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Anonymous browsing with Firefox

Something new

   
3:46 pm on Sep 20, 2006 (gmt 0)

WebmasterWorld Senior Member kaled is a WebmasterWorld Top Contributor of All Time 10+ Year Member



I haven't checked it out but it sounds interesting.

Web users worried about privacy can now use a modified version of Firefox that lets them browse the net anonymously.

The Torpark browser has been created by a hacking group and uses technology backed by digital rights group the Electronic Frontier Foundation.

[news.bbc.co.uk...]

Kaled.

7:00 pm on Sep 20, 2006 (gmt 0)

WebmasterWorld Senior Member encyclo is a WebmasterWorld Top Contributor of All Time 10+ Year Member



From the article:

Hacktivisimo said that anyone using Torpark might see a slight reduction in their browsing speed as the package of programs connect to the Tor network and scramble traffic.

From my (very limited) experience of using the Tor network, this is the understatement of the year - the slowdown was considerable.

Of course, if you are running your browser with Javascript, caching, Flash or cookies enabled then you can be tracked to a certain extent anyway. The fact that it runs directly from a Flash memory card is useful though.

8:45 pm on Sep 20, 2006 (gmt 0)

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The fact that it runs directly from a Flash memory card is useful though.

Firefox Portable runs right from a USB flash drive. Or iPod. Or portable hard drive. Or CD.

[edited by: CritterNYC at 8:46 pm (utc) on Sep. 20, 2006]

10:09 pm on Sep 20, 2006 (gmt 0)

WebmasterWorld Senior Member henry0 is a WebmasterWorld Top Contributor of All Time 10+ Year Member



Hmmm, and about those seeking fully unlawful content?
1:12 am on Sep 21, 2006 (gmt 0)

WebmasterWorld Senior Member 10+ Year Member



It's reTORded.
2:26 am on Sep 21, 2006 (gmt 0)

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>From my (very limited) experience of using the Tor network, this is the understatement of the year - the slowdown was considerable.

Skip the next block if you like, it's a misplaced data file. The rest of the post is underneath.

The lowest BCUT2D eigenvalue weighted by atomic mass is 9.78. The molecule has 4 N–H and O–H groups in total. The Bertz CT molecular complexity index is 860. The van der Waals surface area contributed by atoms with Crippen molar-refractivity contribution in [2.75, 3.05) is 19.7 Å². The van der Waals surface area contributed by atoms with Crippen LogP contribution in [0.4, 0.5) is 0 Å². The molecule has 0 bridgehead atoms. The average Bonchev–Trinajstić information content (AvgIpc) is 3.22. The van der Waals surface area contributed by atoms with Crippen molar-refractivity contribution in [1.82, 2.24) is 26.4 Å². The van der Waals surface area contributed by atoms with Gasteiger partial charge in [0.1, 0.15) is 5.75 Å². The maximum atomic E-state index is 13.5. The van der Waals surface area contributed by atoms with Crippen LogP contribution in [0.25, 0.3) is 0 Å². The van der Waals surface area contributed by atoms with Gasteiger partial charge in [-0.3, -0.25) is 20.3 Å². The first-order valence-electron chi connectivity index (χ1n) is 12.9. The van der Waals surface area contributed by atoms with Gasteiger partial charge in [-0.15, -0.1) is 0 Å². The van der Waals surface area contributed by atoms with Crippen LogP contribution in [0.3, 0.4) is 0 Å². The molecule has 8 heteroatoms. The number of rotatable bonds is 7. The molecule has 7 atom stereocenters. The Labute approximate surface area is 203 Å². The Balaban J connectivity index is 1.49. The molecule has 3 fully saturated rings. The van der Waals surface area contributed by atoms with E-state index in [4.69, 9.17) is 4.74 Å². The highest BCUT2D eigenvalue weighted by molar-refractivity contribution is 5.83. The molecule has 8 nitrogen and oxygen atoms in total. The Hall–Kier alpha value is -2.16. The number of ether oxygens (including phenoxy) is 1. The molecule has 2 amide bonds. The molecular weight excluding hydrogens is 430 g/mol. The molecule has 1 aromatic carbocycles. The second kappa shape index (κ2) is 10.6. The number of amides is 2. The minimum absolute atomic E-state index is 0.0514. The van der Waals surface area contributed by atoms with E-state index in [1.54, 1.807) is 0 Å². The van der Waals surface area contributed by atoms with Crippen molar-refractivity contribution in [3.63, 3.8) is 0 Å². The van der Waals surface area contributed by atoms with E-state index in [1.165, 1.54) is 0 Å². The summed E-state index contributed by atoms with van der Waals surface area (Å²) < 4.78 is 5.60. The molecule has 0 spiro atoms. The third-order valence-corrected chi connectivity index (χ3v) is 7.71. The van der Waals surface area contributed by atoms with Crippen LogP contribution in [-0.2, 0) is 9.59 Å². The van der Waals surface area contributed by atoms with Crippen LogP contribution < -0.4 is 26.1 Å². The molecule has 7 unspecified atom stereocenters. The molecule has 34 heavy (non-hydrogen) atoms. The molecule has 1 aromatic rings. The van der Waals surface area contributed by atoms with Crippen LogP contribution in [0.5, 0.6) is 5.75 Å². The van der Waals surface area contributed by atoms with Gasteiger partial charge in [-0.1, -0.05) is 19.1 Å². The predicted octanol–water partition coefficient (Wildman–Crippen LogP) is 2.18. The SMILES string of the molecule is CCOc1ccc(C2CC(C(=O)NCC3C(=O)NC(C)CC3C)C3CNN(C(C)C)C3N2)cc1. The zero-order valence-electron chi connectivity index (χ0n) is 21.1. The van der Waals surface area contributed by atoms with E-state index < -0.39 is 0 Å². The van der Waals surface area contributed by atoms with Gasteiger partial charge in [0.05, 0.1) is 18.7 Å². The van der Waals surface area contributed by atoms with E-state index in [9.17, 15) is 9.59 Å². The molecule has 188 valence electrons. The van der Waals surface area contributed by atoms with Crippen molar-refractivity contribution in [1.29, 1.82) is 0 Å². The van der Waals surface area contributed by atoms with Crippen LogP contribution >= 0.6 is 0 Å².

It was like dialup all over again ...

3:48 am on Sep 21, 2006 (gmt 0)

WebmasterWorld Senior Member 10+ Year Member



I tried it 6 months or so ago...

The concept is good enough, but it was slow as molasses.

Also, I'm finding that the IT guys at more and more offices are setting up the machines to reject unauthorised USB devices, so just having this on a mem stick and plugging it in is effectively useless. You need to do other workarounds to get past the security of a half competently set up security environment.

10:41 am on Sep 21, 2006 (gmt 0)

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I have been using a browser by the name of "Browzar" for some time. I quite like it and the reason it keeps you anon is by not using a cache, cookies, javascript or flash...

Says that it is based off the IE browser but i do not see how. Makes no use of anything that could be compromised like the "traditional" browser.

I would rather use this than a modified version of firefox that needs to access another network...

5:55 pm on Sep 21, 2006 (gmt 0)

WebmasterWorld Senior Member 10+ Year Member



a cache, cookies, javascript or flash...

I wonder whether you find enough static html pages to justify the use of this software ;-)

6:37 pm on Sep 21, 2006 (gmt 0)

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With Gonzales et al seeking every last bit and byte .. this might be the last sanctuary for folks who have to remain in the shadows .. of course for the rest of us .. oh well .. just hope the men in black do not come knocking.

D

7:00 pm on Sep 21, 2006 (gmt 0)

WebmasterWorld Senior Member 10+ Year Member



I have been using a browser by the name of "Browzar" for some time...

From Wired [wired.com]:

...The blogosphere gave Browzar a glowing review, even though it was a little clunky and only worked in Windows. Then, a few days later, reports started showing up about Browzar's inability to completely delete page caches or browsing history. It was a lemon. And just in case that wasn't enough, it pushed users to its own branded search page full of contextual ads. No cookie for you, Browzar.
11:38 am on Sep 24, 2006 (gmt 0)

WebmasterWorld Administrator bill is a WebmasterWorld Top Contributor of All Time 10+ Year Member Top Contributors Of The Month Best Post Of The Month



I've been a Tor user for quite some time. Tor's onion routing has been great for anonymously browsing sites and getting around restrictive firewalls/proxies. Although I love the service its speed has never been all that great. I wouldn't use it for all of my surfing, but only the occasional site review when I don't want people knowing it's me.

Torpark isn't exactly new. I've been using it for months. If you thought Tor was slow, Torpark is molasses...especially if run off a USB key. Copying the files to HDD speeds things up considerably.

3:17 am on Sep 26, 2006 (gmt 0)

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Security through obscurity comes at a price but at least it works.